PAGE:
Two experiments were conducted to provide information on the precision of herbage sampling, the degree of replication and the logistics of managing rotational and continuous grazing experiments. In a third experiment the possibility of estimating herbage growth, during the rotational grazing of paddocks for 4 days, by linear extrapolation of measured growth estimates made during the interval between grazings was investigated. A fourth experiment was then conducted to investigate animal and herbage production responses to nitrogen applied at five levels over the range 80–900 kg N/ha with three replicates per treatment.
Results from Expts 1 and 2 showed that similar precision could be obtained under both rotational and continuous systems of grazing with the same number of replicates and samples of herbage. There was little advantage in having more than three replicates and four samples per paddock or two replicates and eight samples per paddock. Under continuous grazing a 3-weekly sampling and movement of exclosure cages was indicated. It was also found, from Expt 3 that, under rotational grazing, linear extrapolation of growth from 0–24 days did not reflect growth to 28 days in a consistent manner. Six animals per treatment, permanently in the paddocks, proved adequate for the estimation of live-weight gain.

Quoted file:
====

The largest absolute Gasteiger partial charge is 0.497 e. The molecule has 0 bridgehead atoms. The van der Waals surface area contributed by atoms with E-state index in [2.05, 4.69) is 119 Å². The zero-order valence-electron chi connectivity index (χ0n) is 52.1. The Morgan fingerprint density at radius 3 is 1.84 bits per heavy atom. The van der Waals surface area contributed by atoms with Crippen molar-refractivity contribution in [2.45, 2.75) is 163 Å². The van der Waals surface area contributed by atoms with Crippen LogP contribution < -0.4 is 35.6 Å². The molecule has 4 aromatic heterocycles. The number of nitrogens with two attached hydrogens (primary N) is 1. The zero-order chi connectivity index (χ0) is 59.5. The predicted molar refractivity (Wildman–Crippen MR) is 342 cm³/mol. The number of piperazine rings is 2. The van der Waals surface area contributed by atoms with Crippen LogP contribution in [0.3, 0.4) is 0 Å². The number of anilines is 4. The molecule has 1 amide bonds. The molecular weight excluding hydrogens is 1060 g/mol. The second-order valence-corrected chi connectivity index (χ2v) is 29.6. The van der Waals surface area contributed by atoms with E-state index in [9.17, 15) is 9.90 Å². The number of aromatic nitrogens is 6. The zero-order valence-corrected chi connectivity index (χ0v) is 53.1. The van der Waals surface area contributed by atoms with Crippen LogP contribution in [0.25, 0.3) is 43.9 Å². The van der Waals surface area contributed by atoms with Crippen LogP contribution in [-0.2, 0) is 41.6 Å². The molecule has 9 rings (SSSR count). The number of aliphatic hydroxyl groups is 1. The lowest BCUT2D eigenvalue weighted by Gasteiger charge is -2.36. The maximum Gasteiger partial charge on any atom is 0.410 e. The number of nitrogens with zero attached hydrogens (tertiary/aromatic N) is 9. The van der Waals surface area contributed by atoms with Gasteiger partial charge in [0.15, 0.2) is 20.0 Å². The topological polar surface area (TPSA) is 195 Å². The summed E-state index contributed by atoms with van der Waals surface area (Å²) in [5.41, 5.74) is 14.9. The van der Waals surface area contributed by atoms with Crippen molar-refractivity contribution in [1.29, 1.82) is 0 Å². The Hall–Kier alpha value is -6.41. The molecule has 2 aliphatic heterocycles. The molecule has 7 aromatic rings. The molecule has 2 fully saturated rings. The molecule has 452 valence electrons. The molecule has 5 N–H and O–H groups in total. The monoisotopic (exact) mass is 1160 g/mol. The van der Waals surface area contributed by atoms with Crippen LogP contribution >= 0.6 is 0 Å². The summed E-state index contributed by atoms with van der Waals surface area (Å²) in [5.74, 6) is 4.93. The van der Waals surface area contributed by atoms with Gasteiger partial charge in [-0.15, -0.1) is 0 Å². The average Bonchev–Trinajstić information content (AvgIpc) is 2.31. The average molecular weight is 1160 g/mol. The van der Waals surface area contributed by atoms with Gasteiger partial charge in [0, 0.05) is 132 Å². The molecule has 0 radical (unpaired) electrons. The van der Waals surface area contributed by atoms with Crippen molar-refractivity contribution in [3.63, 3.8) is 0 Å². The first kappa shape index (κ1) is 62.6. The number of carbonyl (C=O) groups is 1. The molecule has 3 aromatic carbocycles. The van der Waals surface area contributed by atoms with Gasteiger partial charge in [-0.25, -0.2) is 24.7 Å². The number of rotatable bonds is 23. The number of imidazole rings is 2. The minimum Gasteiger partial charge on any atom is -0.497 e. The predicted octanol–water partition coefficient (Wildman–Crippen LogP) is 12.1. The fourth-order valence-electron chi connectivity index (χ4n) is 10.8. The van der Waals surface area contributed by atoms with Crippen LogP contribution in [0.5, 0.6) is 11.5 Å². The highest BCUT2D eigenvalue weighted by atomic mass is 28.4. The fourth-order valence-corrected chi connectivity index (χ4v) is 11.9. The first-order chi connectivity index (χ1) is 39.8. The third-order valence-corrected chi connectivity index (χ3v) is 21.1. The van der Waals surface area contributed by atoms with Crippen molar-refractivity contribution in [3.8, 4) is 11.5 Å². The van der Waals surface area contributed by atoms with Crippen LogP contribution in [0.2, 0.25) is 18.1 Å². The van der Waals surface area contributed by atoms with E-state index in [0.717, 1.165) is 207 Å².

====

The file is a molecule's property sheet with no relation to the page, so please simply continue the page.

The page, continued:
Experiment 4 confirmed that response curves could be fitted with an acceptable degree of precision if there was one low, one very high, and two intermediate levels of nitrogen. Adjustment of the number of animals to maintain sward height at between 5 and 7 cm ensured similar sward conditions and rates of live-weight gain across all treatments.
The problems associated with the measurement of herbage production under grazing are discussed.